typedef struct Position {
    float x, y;
} Position;

void new_w_position(ecs_world_t *t, ecs_id_t p_id) {
    // Use plain variable name with the ecs_new_w_id operation
    ecs_new_w_id(world, p_id); 
}

int main() {
    ecs_world_t *world = ecs_init();

    ECS_COMPONENT(world, Position);

    new_w_position(world, ecs_id(Position));

    ecs_fini(world);
}

Component disabling

Components can be disabled, which prevents them from being matched with queries. Contrary to removing a component, disabling a component does not remove it from an entity. When a component is enabled after disabling it, the original value of the component is restored.

To enable or disable a component, use the ecs_enable_component function:

typedef struct Position {
    float x, y;
} Position;

int main() {
    ecs_world_t *world = ecs_init();

    ECS_COMPONENT(world, Position);

    ecs_entity_t e = ecs_new(world, Position);

    /* Component is enabled by default */

    /* Disable the component */
    ecs_enable_component(world, e, Position, false);

    /* Will return false */
    printf("%d\n", ecs_is_component_enabled(world, e, Position));

    /* Re-enable the component */
    ecs_enable_component(world, e, Position, true);

    ecs_fini(world);
}

Component disabling works by maintaining a bitset alongside the component array. When a component is enabled or disabled, the bit that corresponds with the entity is set to 1 or 0. Bitsets are not created by default. Only after invoking the ecs_enable_component operation for an entity will be entity be moved to a table that keeps track of a bitset for that component.

When a query is matched with a table that has a bitset for a component, it will automatically use the bitset to skip disabled values. If an entity contains multiple components tracked by a bitset, the query will evaluate each bitset and only yield entities for which all components are enabled. To ensure optimal performance, the query will always return the largest range of enabled components. Nonetheless, iterating a table with a bitset is slower than a regular table.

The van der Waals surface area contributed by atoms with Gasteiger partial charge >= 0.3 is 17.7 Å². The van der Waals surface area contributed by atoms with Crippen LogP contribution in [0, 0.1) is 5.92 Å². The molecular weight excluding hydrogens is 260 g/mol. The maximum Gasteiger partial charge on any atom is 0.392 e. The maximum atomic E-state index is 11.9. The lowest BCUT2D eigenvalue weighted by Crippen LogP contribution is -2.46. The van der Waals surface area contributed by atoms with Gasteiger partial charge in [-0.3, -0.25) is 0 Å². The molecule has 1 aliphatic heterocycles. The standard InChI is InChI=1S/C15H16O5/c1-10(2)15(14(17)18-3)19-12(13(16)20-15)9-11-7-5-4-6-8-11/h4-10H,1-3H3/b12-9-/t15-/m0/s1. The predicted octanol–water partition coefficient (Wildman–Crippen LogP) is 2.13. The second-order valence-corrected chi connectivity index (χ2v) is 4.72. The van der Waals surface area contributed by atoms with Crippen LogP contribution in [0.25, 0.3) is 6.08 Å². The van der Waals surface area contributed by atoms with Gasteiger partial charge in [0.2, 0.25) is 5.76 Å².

If a query is matched with a table that has one or more bitsets, but the query does not match with components tracked by a bitset, there is no performance penalty.

Component disabling can be used to temporarily suspend and resume a component value. It can also be used as a faster alternative to ecs_add/ecs_remove. Since the operation only needs to set a bit, it is a significantly faster alternative to adding/removing components, at the cost of a slightly slower iteration speed. If a component needs to be added or removed frequently, enabling/disabling is recommended.

Limitations

Component disabling does not work for components not matched with the entity. If a query matches with a component from a base (prefab) or parent entity and the component is disabled for that entity, the query will not take this into account. If entities with disabled components from a base or parent entity need to be skipped. a query should manually check this.

Because component disabling is implemented with a type role, it cannot be used together with other type roles. This means that it is not possible to disable, for example, tags with SWITCH or CASE roles. Additionally since relationships rely on a role, it is currently not possible to disable relationships such as (ChildOf, parent) or (IsA, prefab).

Another limitation is that currently the query NOT (!) operator does not take into account disabled entities. The optional operator (?) technically works, but a query is unable to see whether a component has been set or not as both the enabled and disabled values are returned to the application in a single array.

Tagging

Tags are much like components, but they are not associated with a data type. Tags are typically used to add a flag to an entity, for example to indicate that an entity is an Enemy:

int main() {
    ecs_world_t *world = ecs_init();

    // Register the tag with the world. There is no Enemy type
    ECS_TAG(world, Enemy);

    // Add the Enemy tag
    ecs_add(world, e, Enemy);